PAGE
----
In the contemporary civilian world, its become a mere idle word or expression.  Outrage isn’t even required.  Provocation isn’t even required.  You just use it because—well, you are mildly annoyed and who doesn’t drop “an atomic bomb” because the waitress forgot to bring sugar with the coffee?

Would this kind of “cursing” have met the approval of James?  Both because of the extreme language used and because of its pure un-neededness—would James have been unacquainted with the application of the words of Jesus?  “But I say to you that for every idle word men may speak, they will give account of it in the day of judgment” (Matthew 12:36). 

It fits the term “cursing” and it fits that mode of “idle words” that is so common today as well.  And yet it also fits the type of thing a person says when he or she has completely lost control of how their tongue talks and is launched on a “search and destroy mission,” the kind of phenomena specifically under discussion in James. 

One could prolong this discussion by discussing what language falls under the condemnation we are discussing.  Eric Pement says it well, “You know what it is, whether you speak English, Russian, or another language.”[56]  The literal words may change from one language to another, but within your own you have a pretty good idea where the line is.  The problem is deciding whether to respect that line or ignore it.


[Page 161]                  If one wishes Biblical guidelines, one might think not only in terms of what kind of language is wrong, but also what kind is right.  We can ask ourselves, is this language in accord with these principles:[57]


Timothy was to “set an example for the believers in speech, in life . . . and in purity” (1 Timothy 4:12 NIV).  Church leaders are to be “sober-minded, just, holy, and temperate.”  Christians must “speak evil of no one,” but be “gentle, showing all humility to all men,” displaying “sound speech that cannot be condemned, [so] that one who is an opponent may be ashamed, having nothing evil to say of us” (Titus 1:8, 3:2, 2:8).  Furthermore, we are told, “Let no corrupt word proceed out of your mouth, but what is good for necessary edification, that it may impart grace to the hearers” (Ephesians 4:29-30).


If such guidelines prohibit verbal excess, how much more so explicit vulgarity and obscenity!


What we’ve discussed, we’ve presented as if all the blame is solely on the speaker.  Sometimes it is.  Sometimes, though, we’ve been goaded by someone who despises us.  Or perhaps wants us to hurl back something excessive.  This way he can gloat to our face—or behind our back to his friends—“I told you those Christians are all hypocrites.  Why he just said” and gleefully provides all the “juicy details.”  Not mentioning, of course, his or her own role in provoking the unholy mess.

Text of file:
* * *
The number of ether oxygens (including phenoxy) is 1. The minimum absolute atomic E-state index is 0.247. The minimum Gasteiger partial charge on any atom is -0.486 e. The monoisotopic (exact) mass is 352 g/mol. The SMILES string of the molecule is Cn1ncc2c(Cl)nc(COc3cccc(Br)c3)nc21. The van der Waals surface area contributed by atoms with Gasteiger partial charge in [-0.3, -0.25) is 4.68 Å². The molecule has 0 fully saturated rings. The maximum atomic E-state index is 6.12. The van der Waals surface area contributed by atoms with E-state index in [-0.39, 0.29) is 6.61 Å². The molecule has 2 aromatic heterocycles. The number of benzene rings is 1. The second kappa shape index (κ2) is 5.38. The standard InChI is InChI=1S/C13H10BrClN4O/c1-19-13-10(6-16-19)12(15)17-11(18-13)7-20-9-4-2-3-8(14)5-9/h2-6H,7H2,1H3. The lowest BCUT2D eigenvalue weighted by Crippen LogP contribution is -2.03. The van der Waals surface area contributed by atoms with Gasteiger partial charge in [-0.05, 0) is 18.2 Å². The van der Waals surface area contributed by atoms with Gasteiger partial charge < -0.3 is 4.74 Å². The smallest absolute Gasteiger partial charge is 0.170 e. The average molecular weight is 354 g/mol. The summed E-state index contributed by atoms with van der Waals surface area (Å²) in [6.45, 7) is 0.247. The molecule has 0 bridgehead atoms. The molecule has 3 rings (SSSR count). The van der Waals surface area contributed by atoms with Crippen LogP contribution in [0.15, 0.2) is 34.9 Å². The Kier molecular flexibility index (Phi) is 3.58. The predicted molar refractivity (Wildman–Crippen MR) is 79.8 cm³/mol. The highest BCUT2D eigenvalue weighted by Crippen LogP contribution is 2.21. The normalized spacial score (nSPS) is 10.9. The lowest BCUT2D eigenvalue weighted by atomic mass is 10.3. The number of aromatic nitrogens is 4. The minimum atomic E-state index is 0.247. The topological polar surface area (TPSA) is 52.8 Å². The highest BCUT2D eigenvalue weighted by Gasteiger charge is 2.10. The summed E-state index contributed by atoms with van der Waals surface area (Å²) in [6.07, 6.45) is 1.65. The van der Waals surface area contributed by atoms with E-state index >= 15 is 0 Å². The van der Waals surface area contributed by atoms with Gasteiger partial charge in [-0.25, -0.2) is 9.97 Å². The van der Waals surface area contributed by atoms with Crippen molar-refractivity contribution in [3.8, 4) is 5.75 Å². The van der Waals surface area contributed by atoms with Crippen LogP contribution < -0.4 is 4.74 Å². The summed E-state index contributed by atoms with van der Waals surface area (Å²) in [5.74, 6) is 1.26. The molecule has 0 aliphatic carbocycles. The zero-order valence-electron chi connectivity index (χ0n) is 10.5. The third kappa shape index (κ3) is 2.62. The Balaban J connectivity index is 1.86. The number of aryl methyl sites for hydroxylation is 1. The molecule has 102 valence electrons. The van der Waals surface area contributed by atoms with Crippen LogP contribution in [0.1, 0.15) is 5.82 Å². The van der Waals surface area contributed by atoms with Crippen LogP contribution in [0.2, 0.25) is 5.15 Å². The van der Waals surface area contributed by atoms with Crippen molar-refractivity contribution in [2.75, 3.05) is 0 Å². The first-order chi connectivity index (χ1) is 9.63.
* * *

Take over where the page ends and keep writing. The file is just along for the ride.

[Page 162]                  The words of David apply well to such a situation, “I said, ‘I will guard my ways, lest I sin with my tongue; I will restrain my mouth with a muzzle, while the wicked are before me’ ” (Psalm 39:1).  “While the wicked are in my presence” is the wording preferred by the NASB. 

The first wording might misleadingly convey the idea that only a judicial setting is under discussion and the Psalmist is to be the judge.  The other translative approach shows that all types of interaction with those who would do us harm are what is in his mind. 

Since these folks are in some manner dangerous, we watch what we say.  It’s called self-protection.  Silence or near silence is sometimes our only protection since our words are guaranteed to be distorted and misrepresented.       






The kind of “wisdom” that is “earthly, sensual, demonic” (3:15)

is the kind that justifies (rationalizes)  

“bitter envy and self-seeking” (3:14).


[Page 163]                  In the textual analysis section we dealt with the “bitter envy and self-seeking” that their behavior manifested.  But time should also be given to the underlying causes encouraging of such behavior—the “wisdom” that is “earthly, sensual, demonic” (3:15).         

Ruling out an honorable source for their excess, James, in effect, argues that one must seek alternative explanations for why such envy and self-seeking can be so popular.  James suggests three possibilities, perhaps to imply their synonymous nature[58] . . . or that they overlap . . . or even that they are rigid categories.  (The last two seem clearly more likely than the first explanation.)  In effect:  choose whichever of these categories you desire to place the behavior in; it still falls far short of the ideal.


            (1)  “Earthly” (3:15).  Also:  CEV, Holman, NASB, NIV; “belongs to this world,” GW; “belongs to the world,” TEV; “of the earth,” BBE; “it belongs to the earth,” Weymouth; “of earthly origin,” ATP).

            In other words, it is the way of thinking (= “wisdom”) that is characteristic of those we live among.  It is what one would expect, but should hope for better than.  It would be, if you wish, the human norm.